Codifies the existing National Environmental Justice Advisory Council (NEJAC) and environmental justice grant programs. The bill ensures that NEJAC will continue to convene and provide critical input on environmental justice issues to federal agencies, and that several important environmental justice grant programs, including Environmental Justice Small Grants and CARE grants, will continue to be implemented under federal law. Since these grant programs and NEJAC have never been Congressionally authorized, they are susceptible to being discontinued by future Administrations.

Establishes requirements for federal agencies to address environmental justice. The bill requires agencies to implement and update annually a strategy to address negative environmental and health impacts on communities of color, indigenous communities, and low income communities. In addition, the bill codifies CEQ (Council on Environmental Quality) guidance to assist federal agencies with their NEPA (National Environmental Policy Act) procedures so that environmental justice concerns are effectively identified and addressed. The bill also codifies existing EPA guidance to enhance EPA’s consultations with Native American tribes in situations where tribal treaty rights may be affected by a proposed EPA action. 

Requires consideration of cumulative impacts and persistent violations in federal or state permitting decisions under the Clean Water Act and the Clean Air Act. Currently, Clean Air Act and Clean Water Act permitting decisions do not take into account an area’s cumulative pollutant levels when a permit for an individual facility is being issued or renewed. This can result in an exceedingly high concentration of polluting facilities in certain areas, such as the area between Baton Rouge and New Orleans, Louisiana infamously known as Cancer Alley. The bill also requires permitting authorities to consider a facility’s history of violations when deciding to issue or renew a permit.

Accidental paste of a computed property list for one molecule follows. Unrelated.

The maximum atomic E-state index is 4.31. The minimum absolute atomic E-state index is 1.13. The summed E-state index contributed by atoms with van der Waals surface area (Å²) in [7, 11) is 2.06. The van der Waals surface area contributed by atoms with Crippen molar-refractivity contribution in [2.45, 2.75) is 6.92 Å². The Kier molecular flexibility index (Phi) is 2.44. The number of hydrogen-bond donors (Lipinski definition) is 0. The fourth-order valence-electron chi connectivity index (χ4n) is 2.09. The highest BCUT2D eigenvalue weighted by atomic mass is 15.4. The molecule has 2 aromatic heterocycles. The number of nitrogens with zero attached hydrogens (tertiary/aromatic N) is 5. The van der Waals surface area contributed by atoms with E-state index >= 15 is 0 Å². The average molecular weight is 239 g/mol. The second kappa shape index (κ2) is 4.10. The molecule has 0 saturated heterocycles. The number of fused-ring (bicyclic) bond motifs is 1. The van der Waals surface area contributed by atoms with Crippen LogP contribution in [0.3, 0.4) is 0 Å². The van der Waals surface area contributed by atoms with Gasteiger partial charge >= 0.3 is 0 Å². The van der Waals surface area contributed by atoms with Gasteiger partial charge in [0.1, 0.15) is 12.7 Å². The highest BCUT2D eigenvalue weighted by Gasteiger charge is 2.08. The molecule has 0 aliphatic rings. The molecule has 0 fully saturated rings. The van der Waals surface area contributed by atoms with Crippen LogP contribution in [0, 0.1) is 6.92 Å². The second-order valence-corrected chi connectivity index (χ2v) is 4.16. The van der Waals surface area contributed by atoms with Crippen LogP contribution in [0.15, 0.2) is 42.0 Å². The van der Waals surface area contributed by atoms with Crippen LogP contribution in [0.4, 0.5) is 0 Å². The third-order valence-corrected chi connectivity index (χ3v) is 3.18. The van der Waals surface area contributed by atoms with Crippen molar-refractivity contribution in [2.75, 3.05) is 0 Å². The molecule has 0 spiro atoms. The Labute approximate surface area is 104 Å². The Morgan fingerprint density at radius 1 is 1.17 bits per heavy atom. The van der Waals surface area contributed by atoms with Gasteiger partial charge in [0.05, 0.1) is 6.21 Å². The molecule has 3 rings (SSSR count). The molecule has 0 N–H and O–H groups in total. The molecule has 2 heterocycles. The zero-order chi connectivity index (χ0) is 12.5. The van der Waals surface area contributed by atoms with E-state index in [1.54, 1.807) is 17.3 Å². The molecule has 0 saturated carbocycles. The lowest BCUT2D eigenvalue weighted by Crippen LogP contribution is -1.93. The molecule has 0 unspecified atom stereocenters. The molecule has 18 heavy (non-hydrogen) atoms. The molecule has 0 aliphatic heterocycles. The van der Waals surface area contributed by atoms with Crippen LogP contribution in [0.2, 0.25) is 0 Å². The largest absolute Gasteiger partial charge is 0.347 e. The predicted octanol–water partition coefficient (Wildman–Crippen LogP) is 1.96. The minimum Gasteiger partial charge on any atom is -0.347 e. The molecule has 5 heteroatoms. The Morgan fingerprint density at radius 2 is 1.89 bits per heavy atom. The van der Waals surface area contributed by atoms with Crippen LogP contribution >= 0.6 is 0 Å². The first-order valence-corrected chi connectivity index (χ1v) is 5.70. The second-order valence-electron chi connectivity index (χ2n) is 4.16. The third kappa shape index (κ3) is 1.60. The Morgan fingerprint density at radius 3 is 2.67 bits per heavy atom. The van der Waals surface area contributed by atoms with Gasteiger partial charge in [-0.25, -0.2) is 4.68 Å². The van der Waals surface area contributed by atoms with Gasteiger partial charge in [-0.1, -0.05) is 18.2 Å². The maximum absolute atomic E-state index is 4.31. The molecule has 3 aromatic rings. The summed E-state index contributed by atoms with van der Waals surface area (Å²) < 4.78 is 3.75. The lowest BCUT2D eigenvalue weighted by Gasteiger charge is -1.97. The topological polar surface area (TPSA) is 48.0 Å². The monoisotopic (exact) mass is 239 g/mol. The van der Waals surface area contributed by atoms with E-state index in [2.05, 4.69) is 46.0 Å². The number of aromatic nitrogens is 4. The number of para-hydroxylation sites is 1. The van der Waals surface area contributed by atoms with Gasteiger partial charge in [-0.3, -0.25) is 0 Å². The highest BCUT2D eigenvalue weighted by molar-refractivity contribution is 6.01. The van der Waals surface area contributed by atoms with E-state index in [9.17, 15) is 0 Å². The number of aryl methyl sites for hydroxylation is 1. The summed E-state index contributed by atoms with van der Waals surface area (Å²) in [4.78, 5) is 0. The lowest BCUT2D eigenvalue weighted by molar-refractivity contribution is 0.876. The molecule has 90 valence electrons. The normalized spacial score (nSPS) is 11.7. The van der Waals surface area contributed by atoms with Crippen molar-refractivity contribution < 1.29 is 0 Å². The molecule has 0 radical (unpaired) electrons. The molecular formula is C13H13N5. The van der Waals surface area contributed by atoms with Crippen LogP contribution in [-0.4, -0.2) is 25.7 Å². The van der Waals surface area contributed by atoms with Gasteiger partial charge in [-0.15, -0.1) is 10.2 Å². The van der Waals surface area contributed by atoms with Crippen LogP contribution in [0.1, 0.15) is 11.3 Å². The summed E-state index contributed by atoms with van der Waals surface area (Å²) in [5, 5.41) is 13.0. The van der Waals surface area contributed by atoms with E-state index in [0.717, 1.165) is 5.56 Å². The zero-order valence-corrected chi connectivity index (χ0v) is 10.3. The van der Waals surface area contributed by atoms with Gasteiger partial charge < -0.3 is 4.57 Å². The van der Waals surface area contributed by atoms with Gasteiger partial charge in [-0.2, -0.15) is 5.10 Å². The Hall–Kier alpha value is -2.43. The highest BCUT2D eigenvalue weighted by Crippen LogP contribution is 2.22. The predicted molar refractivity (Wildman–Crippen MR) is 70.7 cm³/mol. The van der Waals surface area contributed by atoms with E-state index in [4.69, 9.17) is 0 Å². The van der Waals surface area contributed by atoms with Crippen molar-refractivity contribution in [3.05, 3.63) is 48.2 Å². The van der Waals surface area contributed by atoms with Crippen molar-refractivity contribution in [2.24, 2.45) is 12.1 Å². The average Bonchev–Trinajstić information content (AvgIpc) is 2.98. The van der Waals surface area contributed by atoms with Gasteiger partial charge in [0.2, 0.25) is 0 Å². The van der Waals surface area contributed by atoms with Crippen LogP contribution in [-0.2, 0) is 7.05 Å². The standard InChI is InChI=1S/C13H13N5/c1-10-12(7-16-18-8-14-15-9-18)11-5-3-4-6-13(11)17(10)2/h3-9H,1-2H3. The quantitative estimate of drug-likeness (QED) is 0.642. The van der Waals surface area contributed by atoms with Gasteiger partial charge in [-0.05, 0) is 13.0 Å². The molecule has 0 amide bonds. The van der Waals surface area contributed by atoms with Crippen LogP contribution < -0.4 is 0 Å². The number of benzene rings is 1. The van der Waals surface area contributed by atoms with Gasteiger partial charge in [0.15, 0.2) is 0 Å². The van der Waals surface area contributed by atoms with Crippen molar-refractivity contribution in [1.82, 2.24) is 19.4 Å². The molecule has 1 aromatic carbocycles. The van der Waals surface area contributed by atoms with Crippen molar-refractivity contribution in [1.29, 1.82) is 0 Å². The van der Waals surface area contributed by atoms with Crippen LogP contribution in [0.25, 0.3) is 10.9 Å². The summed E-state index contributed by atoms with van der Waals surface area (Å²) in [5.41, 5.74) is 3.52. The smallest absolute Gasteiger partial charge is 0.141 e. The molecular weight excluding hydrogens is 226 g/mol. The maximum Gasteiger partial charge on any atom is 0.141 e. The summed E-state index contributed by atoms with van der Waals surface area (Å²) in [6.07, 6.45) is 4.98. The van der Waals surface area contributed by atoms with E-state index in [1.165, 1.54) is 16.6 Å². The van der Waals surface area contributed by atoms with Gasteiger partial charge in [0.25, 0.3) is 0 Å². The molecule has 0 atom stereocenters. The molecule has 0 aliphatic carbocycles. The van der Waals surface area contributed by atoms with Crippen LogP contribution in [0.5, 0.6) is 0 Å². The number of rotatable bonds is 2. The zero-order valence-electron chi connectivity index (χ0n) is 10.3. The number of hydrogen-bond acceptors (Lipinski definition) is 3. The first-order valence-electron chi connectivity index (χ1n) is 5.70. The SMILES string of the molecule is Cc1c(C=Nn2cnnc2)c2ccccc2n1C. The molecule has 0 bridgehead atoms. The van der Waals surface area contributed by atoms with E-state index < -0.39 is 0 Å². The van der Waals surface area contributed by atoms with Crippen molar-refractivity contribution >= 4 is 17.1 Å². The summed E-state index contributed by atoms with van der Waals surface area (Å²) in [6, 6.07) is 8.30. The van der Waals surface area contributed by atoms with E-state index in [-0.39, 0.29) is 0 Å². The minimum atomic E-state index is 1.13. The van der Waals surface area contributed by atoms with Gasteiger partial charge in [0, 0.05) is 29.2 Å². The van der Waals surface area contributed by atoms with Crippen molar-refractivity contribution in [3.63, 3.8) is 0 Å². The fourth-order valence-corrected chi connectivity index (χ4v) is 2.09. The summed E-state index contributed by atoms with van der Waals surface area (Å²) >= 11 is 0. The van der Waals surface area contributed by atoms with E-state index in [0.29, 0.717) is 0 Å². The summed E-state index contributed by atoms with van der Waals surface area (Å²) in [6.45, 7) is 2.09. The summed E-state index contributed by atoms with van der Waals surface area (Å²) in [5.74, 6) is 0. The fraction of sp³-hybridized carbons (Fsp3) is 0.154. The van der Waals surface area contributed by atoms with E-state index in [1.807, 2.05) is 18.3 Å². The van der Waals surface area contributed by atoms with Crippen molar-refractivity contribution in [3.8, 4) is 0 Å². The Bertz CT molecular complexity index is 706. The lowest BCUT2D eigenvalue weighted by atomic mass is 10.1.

Clarifies that communities impacted by events like the Flint water crisis may bring statutory claims for damages and common law claims in addition to requesting injunctive relief. Under current legal precedent, environmental justice communities are often prevented from bringing claims for damages. The bill would ensure that impacted communities can assert these claims.

Reinstates a private right of action for discriminatory practices under the Civil Rights Act. The bill overrules the Supreme Court decision in Alexander v. Sandoval and restores the right for individual citizens to bring actions under the Civil Rights Act against entities engaging in discriminatory practices that have a disparate impact. Currently citizens must rely upon federal agencies to bring such actions on their behalf.